Jan. 24—While 3D printing is considered relatively new technology, it has been around for nearly 40 years. Over the last 15 years, 3D printers and their software have become more affordable, making it a viable low-cost solution to many 'real world' production concepts.
Today, 3D printers have the capabilities to design almost anything imaginable, including houses and large-scale machinery. In many cases, a 3D printing technology can create a product more durable for much less money and with a much quicker turn-around time. Somerset Community College professor
Eric Wooldridge heads up the SCC Advanced Manufacturing 3D printing lab in the Valley Oak Technology Complex. Recently, Wooldridge and his team got a chance to show several community leaders how 3D printing technology could greatly impact businesses and communities. Pulaski County Government Administrative Assistant Cloyd Bumgardner gathered a good mixture of government and business leaders at the SCC 3D printing lab to show how the new technology could greatly impact their communities.
"It was very exciting and it was a great moment for us," Wooldridge stated. "It also goes to show that the predictions were correct that everyone can use this technology, whether it is for infrastructure rebuilding or even concrete construction. This (3D printing) is a huge industry, because it's going to reshape the way we do everything."
"The medical field is already using 3D printing and dental is already using it," Wooldridge stated. "3D printing allows manufacturers to not only make new products, but also improve their process. It just goes to show teachers they can actually use 3D printing in the classroom to do a host of things. So it's really just a proud moment of looking back and saying all the work, all the blood, sweat, and tears was totally worth it."
Bumgardner, who has spent a large portion of his professional career in the education field, sees the 3D printing as the next new great technology and he feels it will be used by almost every industry in the near future. As an SCC advisory board member, Bumgardner wants to make sure the Lake Cumberland area is prepared to take on the demands of this new technology.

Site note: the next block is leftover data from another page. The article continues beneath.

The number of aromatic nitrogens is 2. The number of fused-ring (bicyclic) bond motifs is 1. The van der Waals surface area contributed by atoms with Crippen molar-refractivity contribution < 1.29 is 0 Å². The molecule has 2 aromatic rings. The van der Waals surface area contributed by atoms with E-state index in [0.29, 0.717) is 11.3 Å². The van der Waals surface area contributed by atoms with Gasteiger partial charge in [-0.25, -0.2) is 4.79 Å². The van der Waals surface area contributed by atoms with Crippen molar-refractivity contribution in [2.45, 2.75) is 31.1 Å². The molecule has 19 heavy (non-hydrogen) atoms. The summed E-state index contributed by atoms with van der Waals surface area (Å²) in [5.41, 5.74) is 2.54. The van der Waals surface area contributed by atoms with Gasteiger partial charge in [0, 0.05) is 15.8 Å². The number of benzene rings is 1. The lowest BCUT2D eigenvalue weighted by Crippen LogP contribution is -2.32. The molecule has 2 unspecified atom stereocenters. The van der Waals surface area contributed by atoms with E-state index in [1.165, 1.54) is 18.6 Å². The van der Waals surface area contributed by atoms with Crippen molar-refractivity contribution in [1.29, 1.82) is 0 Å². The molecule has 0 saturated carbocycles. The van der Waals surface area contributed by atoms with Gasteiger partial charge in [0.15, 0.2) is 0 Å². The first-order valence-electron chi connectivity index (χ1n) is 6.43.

"My interest is always been how to use technology to improve our lives and our economic wellbeing," Bumgardner stated. "I'm on the advisory council for Eric Wooldridge's programs using the 3D printing and additive manufacturing at Somerset Community College."
"I've seen lots of high-tech (3D printing) applications across the nation to see where they can lead and the wealth that it generates," Bumgardner added. "Whenever I got placed on that board I've just kind of taken it upon myself to play the 'go between' to help get people who have an interest in this type of creative use of technology to get them in the same room with the people who are making it happen."
Whitley County Judge Executive Pat White, local contractor Tim Hamilton, SCC's Andrew Clapper, SCC Director of Grants Elaine Kohrman, Abrahim Abdollahi of the Lake Cumberland Regional Hospital, Craig Lindon of LT Consulting, Perry County Judge Executive Scott Alexander, Tamra Wilson from Congressman Hal Rogers's Office, Center for Rural Development CEO Lonnie Lawson and George Corder of Citizens National Bank were all in attendance for the 3D printing informational meeting.
"I'm blessed to have developed lots of friends and lots of contacts over the years and keep good track of them," Bumgardner explained. "I was very happy that they came over and they all told me it was worth their time to come."
"The actual additive manufacturing program, which would be 3D printing, started at Somerset Community College several years ago while I was still an administrator in the Somerset School system, and that's where I became acquainted with it," Bumgardner stated. "Eric Wooldridge started applying for and getting grants working in conjunction with the University of Louisville and our own community college."
In 2013, Wooldridge's program received their very first desktop 3D printer, and it was the first time a 3D printer could be purchased for under $5,000. SCC has been building their 3D printing program with a primary objective of getting this technology into the workforce as quickly as possible across the state. They started building a curriculum and started building coursework. The National Science Foundation gave the local program their first bit of seed money.
"From that, we created the nation's very first 3D printing certificate, and accredited 3D printing certificate program," Wooldridge vaunted. "We are still the only state in the nation that has a statewide 3D printing certificate program that we have beamed across almost all the community colleges. And we're currently training high school teachers."